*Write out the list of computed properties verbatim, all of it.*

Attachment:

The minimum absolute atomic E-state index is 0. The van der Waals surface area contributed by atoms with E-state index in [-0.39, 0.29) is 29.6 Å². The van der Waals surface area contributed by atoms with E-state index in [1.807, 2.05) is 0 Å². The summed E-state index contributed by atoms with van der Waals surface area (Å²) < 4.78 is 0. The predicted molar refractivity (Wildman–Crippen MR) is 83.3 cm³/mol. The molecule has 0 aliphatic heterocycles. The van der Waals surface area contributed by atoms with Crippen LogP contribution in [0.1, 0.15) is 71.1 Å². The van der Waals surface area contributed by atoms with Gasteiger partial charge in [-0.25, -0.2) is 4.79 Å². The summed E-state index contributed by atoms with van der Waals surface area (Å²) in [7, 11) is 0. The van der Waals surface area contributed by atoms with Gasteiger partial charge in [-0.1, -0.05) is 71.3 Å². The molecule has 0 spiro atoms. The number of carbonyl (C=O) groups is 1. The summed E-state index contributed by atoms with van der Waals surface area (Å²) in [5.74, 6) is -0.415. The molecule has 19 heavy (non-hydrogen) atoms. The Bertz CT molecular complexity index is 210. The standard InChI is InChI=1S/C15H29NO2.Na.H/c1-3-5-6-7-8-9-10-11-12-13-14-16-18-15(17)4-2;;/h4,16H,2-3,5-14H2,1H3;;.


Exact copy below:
The minimum absolute atomic E-state index is 0. The van der Waals surface area contributed by atoms with E-state index in [-0.39, 0.29) is 29.6 Å². The van der Waals surface area contributed by atoms with E-state index in [1.807, 2.05) is 0 Å². The summed E-state index contributed by atoms with van der Waals surface area (Å²) < 4.78 is 0. The predicted molar refractivity (Wildman–Crippen MR) is 83.3 cm³/mol. The molecule has 0 aliphatic heterocycles. The van der Waals surface area contributed by atoms with Crippen LogP contribution in [0.1, 0.15) is 71.1 Å². The van der Waals surface area contributed by atoms with Gasteiger partial charge in [-0.25, -0.2) is 4.79 Å². The summed E-state index contributed by atoms with van der Waals surface area (Å²) in [7, 11) is 0. The van der Waals surface area contributed by atoms with Gasteiger partial charge in [-0.1, -0.05) is 71.3 Å². The molecule has 0 spiro atoms. The number of carbonyl (C=O) groups is 1. The summed E-state index contributed by atoms with van der Waals surface area (Å²) in [5.74, 6) is -0.415. The molecule has 19 heavy (non-hydrogen) atoms. The Bertz CT molecular complexity index is 210. The standard InChI is InChI=1S/C15H29NO2.Na.H/c1-3-5-6-7-8-9-10-11-12-13-14-16-18-15(17)4-2;;/h4,16H,2-3,5-14H2,1H3;;.